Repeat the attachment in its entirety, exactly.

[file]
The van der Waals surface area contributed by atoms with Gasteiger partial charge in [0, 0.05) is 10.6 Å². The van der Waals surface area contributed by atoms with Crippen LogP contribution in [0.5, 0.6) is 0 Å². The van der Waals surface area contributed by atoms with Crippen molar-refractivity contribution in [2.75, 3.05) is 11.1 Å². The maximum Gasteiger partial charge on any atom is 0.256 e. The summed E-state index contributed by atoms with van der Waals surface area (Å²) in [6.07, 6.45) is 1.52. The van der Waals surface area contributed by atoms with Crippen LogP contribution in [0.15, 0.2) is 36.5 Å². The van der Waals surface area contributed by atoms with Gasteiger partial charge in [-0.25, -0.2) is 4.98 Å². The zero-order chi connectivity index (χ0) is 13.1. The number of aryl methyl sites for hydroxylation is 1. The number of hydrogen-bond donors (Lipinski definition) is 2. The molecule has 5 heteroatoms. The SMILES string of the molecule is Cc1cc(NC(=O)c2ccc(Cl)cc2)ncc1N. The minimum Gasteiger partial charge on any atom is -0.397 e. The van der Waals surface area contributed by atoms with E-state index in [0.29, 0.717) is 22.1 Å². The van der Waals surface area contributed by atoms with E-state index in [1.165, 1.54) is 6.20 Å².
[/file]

The van der Waals surface area contributed by atoms with Gasteiger partial charge in [0, 0.05) is 10.6 Å². The van der Waals surface area contributed by atoms with Crippen LogP contribution in [0.5, 0.6) is 0 Å². The van der Waals surface area contributed by atoms with Crippen molar-refractivity contribution in [2.75, 3.05) is 11.1 Å². The maximum Gasteiger partial charge on any atom is 0.256 e. The summed E-state index contributed by atoms with van der Waals surface area (Å²) in [6.07, 6.45) is 1.52. The van der Waals surface area contributed by atoms with Crippen LogP contribution in [0.15, 0.2) is 36.5 Å². The van der Waals surface area contributed by atoms with Gasteiger partial charge in [-0.25, -0.2) is 4.98 Å². The zero-order chi connectivity index (χ0) is 13.1. The number of aryl methyl sites for hydroxylation is 1. The number of hydrogen-bond donors (Lipinski definition) is 2. The molecule has 5 heteroatoms. The SMILES string of the molecule is Cc1cc(NC(=O)c2ccc(Cl)cc2)ncc1N. The minimum Gasteiger partial charge on any atom is -0.397 e. The van der Waals surface area contributed by atoms with E-state index in [0.29, 0.717) is 22.1 Å². The van der Waals surface area contributed by atoms with E-state index in [1.165, 1.54) is 6.20 Å².